The NFL reportedly is considering a radical approach to its oft-criticized "Rooney Rule."
The league plans to have NFL owners vote on a proposal next Tuesday that would incentivize clubs to hire minority head coaches and general managers by rewarding them with improved draft positions for doing so, NFL.com's Jim Trotter reported Friday.
Here's how that reward system would work, per Trotter:
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- If a team hires a minority head coach, its third-round pick in the following year's NFL Draft would move up six spots.
- If a team hires a minority "primary football executive" (i.e. GM) that third-round pick would move up 10 spots.
- If a team fills both of its head coach and GM vacancies with minority candidates, the third-rounder would move up 16 spots and possibly jump to the second round.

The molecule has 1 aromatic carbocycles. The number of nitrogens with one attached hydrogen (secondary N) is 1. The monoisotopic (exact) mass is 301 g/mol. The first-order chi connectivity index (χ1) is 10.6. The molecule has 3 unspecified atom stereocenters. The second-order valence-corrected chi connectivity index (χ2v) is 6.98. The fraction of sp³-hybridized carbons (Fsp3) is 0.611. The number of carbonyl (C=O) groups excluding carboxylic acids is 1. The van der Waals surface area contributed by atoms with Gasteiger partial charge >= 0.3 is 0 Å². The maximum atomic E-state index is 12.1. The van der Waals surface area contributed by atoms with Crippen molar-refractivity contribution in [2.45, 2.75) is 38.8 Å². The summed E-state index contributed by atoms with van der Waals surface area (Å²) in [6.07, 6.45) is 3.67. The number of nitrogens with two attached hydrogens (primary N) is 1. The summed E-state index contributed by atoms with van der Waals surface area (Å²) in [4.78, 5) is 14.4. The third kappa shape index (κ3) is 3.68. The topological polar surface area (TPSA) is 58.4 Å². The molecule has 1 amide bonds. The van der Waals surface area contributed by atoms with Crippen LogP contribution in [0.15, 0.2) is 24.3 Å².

- If a team still employs a minority head coach or GM entering that person's third season, the club's fourth-round pick in that year would move up five spots.
This is a pretty radical proposal that's already receiving blowback on social media. But the NFL's current system for enforcing the "Rooney Rule," which involves punishing teams that don't interview at least one minority candidate for head coach and GM openings, clearly isn't working.
Only three of the NFL's last 20 head coach hires have been minorities, per Trotter, and only four teams currently employ minority head coaches: Washington (Ron Rivera), the Miami Dolphins (Brian Flores), the Los Angeles Chargers (Anthony Lynn) and the Pittsburgh Steelers (Mike Tomlin).
That's largely due to the NFL's poor enforcement of the Rooney Rule, as teams have gone unpunished for what some view as skirting the rule by interviewing a "token" minority candidate before hiring a white head coach or GM.
Incentivizing teams with rewards for hiring minorities rather than threatening them with punishment comes with its own set of complications, but perhaps the NFL's proposal will spark some positive discussion about how minorities can be better represented in NFL positions of power.